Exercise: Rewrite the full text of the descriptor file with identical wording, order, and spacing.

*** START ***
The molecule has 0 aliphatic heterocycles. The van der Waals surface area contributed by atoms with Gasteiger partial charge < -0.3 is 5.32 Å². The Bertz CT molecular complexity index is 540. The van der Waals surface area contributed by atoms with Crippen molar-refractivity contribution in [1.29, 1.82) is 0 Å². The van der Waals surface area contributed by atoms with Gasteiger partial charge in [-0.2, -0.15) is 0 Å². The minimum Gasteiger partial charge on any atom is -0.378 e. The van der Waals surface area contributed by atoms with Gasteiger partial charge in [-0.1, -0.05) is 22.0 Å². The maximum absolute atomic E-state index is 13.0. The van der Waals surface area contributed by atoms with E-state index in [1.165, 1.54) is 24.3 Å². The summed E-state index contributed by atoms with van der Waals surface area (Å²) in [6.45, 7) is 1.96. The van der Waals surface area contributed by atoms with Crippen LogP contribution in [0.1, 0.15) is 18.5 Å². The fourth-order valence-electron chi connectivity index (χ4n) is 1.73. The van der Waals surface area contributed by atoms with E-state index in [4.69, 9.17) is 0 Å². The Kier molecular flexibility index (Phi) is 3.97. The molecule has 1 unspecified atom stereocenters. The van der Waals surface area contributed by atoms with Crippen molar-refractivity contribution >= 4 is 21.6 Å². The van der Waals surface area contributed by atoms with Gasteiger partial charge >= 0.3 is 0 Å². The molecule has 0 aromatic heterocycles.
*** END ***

The molecule has 0 aliphatic heterocycles. The van der Waals surface area contributed by atoms with Gasteiger partial charge < -0.3 is 5.32 Å². The Bertz CT molecular complexity index is 540. The van der Waals surface area contributed by atoms with Crippen molar-refractivity contribution in [1.29, 1.82) is 0 Å². The van der Waals surface area contributed by atoms with Gasteiger partial charge in [-0.2, -0.15) is 0 Å². The minimum Gasteiger partial charge on any atom is -0.378 e. The van der Waals surface area contributed by atoms with Gasteiger partial charge in [-0.1, -0.05) is 22.0 Å². The maximum absolute atomic E-state index is 13.0. The van der Waals surface area contributed by atoms with E-state index in [1.165, 1.54) is 24.3 Å². The summed E-state index contributed by atoms with van der Waals surface area (Å²) in [6.45, 7) is 1.96. The van der Waals surface area contributed by atoms with Crippen LogP contribution in [0.1, 0.15) is 18.5 Å². The fourth-order valence-electron chi connectivity index (χ4n) is 1.73. The van der Waals surface area contributed by atoms with E-state index in [4.69, 9.17) is 0 Å². The Kier molecular flexibility index (Phi) is 3.97. The molecule has 1 unspecified atom stereocenters. The van der Waals surface area contributed by atoms with Crippen molar-refractivity contribution >= 4 is 21.6 Å². The van der Waals surface area contributed by atoms with Gasteiger partial charge >= 0.3 is 0 Å². The molecule has 0 aromatic heterocycles.